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Turn Your Home into a Jungle

Posted by: Sara Jane Emmons
05.01.19

Tyler McGillivary's apartment pictured with Jaimie McCuaig's Fur floral arrangement.

With the return of spring comes a feverish need to refresh and reinvigorate our selves and the spaces we keep. While the outside environment blooms with fresh greenery and flowers we always have an urge to reflect this renewal in our own homes with a collection of new leafy friends. We asked Fur employee and resident plant lover Tyler McGillivary to share some secrets on how to make sure these purchases last and we asked Jaime McCuaig, a Toronto based florist, to create arrangements with the Bare Necessities to accompany the post.

After I graduated from college, while struggling to answer the pervasive post grad question of What’s Next?, I stumbled into a job working at a plant and furniture  store in Brooklyn. Not wanting to mislead my potential new employers (and risk getting immediately fired) I stressed during the interview that I knew little to nothing about plants and had managed to kill every one I’d ever owned. They assured me it would be fine and that within a few weeks I’d be more than well-versed in plant care. A little over a year later and my house is an ever-growing jungle of greenery, with plants spilling out over every available surface (see below.) Plants have become integral to the environments in my life, providing beauty, calm and routine to otherwise disorganized settings. Below I’ve written a guide for how to care for plants against all odds.


Rule Number One: Pick your plant wisely


This is without a doubt the most important part of the process. Understanding how much sunlight your apartment has and which plants will thrive in those conditions will be key to your success as a plant parent. Not every plant can exist in every environment despite how badly you love the look of succulents or how long you’ve dreamt of a fiddleleaf fig. But fear not! There are great houseplant options for every home.


No Light

Floral arrangement by Jamie McCuaig accompanied by a photo of a snake plant.

Snake Plant

I’d often get asked if any plants can live with no light at all and the answer is YES! Sansevieria or more commonly, snake plants, can live with little to no light for long periods of time. These sculptural plants like to dry out between watering (around 3-4 weeks between each watering) and prefer to be kept in indirect light, but can live with mostly artificial light. They are also great plants for purifying air and for beginner plant owners.


Low Light

Floral arrangement by Jamie McCuaig, accompanied by a photo of a Calathea.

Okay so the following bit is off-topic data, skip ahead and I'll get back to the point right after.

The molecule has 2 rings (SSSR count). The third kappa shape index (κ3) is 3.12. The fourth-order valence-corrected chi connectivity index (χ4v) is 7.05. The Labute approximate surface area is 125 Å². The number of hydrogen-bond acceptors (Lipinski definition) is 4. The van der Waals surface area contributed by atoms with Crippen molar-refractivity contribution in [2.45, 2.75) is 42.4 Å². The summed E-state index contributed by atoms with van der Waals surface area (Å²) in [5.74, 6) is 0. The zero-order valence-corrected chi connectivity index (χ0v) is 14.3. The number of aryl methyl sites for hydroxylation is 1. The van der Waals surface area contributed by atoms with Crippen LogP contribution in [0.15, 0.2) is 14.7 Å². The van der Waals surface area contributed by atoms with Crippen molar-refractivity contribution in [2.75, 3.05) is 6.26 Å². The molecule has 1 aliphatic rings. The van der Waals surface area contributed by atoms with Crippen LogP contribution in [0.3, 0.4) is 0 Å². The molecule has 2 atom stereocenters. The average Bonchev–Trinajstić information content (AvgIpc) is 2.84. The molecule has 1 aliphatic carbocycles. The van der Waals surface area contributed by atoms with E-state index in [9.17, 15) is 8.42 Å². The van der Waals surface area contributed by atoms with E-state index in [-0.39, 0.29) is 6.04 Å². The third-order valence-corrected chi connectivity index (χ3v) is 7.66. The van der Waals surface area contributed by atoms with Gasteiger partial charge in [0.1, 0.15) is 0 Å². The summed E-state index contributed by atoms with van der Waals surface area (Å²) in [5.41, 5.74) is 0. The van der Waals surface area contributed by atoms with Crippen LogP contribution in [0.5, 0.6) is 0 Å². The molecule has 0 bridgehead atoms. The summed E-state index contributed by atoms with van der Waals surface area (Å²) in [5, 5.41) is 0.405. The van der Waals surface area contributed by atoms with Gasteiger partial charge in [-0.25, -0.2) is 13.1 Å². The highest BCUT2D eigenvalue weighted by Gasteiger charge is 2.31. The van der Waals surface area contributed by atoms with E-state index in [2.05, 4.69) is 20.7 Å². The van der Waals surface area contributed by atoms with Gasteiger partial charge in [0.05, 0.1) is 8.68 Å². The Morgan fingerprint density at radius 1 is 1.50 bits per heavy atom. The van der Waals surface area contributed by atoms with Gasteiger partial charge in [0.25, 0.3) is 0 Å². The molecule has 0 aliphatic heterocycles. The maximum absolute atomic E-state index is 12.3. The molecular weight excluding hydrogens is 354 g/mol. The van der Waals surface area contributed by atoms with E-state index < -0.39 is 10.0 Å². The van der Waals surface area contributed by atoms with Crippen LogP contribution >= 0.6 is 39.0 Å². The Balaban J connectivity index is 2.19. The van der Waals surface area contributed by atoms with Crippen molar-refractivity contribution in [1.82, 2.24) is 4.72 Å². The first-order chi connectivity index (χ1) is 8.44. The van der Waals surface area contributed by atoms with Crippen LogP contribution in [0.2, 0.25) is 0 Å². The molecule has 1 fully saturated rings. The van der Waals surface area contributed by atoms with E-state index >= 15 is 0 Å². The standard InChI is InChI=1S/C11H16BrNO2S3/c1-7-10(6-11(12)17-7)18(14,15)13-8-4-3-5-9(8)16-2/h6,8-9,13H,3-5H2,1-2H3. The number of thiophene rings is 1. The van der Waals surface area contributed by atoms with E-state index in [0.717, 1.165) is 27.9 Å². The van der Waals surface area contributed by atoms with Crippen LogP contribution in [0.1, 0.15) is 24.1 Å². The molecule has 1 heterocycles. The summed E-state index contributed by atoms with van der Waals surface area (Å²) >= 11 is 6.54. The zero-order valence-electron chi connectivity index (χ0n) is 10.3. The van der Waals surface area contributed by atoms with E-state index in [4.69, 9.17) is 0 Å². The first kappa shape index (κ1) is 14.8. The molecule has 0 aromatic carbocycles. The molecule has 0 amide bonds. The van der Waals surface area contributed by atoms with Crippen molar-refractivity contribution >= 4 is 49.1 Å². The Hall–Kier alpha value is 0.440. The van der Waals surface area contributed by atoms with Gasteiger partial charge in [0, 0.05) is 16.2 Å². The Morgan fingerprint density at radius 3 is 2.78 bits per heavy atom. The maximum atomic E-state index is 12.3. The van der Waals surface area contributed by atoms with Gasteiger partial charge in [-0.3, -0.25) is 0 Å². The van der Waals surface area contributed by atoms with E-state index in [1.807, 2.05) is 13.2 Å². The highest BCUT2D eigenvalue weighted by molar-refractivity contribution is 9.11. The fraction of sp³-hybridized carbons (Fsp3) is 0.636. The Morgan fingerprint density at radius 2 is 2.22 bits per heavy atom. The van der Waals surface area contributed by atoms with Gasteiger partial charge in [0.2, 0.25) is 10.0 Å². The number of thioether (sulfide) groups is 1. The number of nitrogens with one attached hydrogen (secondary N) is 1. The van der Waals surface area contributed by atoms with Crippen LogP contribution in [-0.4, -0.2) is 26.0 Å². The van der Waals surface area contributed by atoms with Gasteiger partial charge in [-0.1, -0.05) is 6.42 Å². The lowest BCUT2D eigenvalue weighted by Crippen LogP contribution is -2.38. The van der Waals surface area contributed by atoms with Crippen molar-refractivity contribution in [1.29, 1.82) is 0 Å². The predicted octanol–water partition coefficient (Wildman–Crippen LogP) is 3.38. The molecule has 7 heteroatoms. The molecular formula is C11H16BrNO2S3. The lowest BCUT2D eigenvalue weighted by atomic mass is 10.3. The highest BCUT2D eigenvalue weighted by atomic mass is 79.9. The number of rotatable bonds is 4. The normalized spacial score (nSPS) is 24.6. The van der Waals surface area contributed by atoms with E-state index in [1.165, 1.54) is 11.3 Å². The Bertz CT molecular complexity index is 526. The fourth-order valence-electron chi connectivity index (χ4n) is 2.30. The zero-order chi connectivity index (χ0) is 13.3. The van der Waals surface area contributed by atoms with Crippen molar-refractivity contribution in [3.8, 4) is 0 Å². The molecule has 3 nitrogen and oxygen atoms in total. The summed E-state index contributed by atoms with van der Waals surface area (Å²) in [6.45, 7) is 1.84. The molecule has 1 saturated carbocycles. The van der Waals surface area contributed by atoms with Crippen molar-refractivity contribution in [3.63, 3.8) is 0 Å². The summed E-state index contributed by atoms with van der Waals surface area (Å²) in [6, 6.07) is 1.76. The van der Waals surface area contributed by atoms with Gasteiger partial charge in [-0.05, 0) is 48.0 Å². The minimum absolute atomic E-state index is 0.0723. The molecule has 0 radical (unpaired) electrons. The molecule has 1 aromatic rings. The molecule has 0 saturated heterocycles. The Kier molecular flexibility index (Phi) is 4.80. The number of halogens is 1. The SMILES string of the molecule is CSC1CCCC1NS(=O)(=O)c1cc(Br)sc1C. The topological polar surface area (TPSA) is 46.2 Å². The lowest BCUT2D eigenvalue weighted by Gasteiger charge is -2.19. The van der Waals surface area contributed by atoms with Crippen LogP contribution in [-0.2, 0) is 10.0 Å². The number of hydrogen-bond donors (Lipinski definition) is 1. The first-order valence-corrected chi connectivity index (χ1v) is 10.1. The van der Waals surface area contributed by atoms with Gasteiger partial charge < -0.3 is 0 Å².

Easy: ZZ plant

The Zanzibar Gem is one of the easiest plants to grow as it can survive in a variety of light conditions and is relatively drought tolerant. It features tall stalks and dark green, waxy leaves climbing the stem. Your ZZ plant can thrive in medium- low light with watering every 2-3 weeks during the summer and every month or so in the winter.


Medium: Calathea

Calatheas are one of my favorite plants because many varieties look like they’ve been hand painted with dots and stripes. These plants are happy in the shade as long as their soil is kept relatively wet, meaning that you should water them when the top inch of soil is dry to the touch. I have one in my bedroom and water it every 5 days to a week with positive results. They key is to remember to water it.


Difficult: Maidenhair fern

Maidenhair ferns are what I imagine to sprout at the feet of a woodland nymph. With feathery, fluttering leaves and chartreuse coloring, these plants would rarely stay in store more than a couple hours before some bright-eyed customer took them home. Unfortunately, these plants are as delicate as they look and need near constant moisture to survive. They are happiest in the shade and with watering as soon as the soil’s surface is dry to the touch (every 3-4 days).


Medium Indirect Light

Various medium indirect light plants.
Beginner: Philodendron

I nearly always suggest Philodendrons to my friends that want to introduce plants into their homes. They’re incredibly easy to take care of, beautiful and leafy so they make for great decoration. My first plant was a philodendron from Home Depot that we now refer to as “Rapunzel” because despite weeks without watering it trails from near the ceiling to the ground. These plants are happiest in indirect light, meaning they should be kept either in or near a North or South facing window or a few feet away from a West or East facing window. They will thrive if you water them every week or so in the summer and week and a half to two weeks in the winter.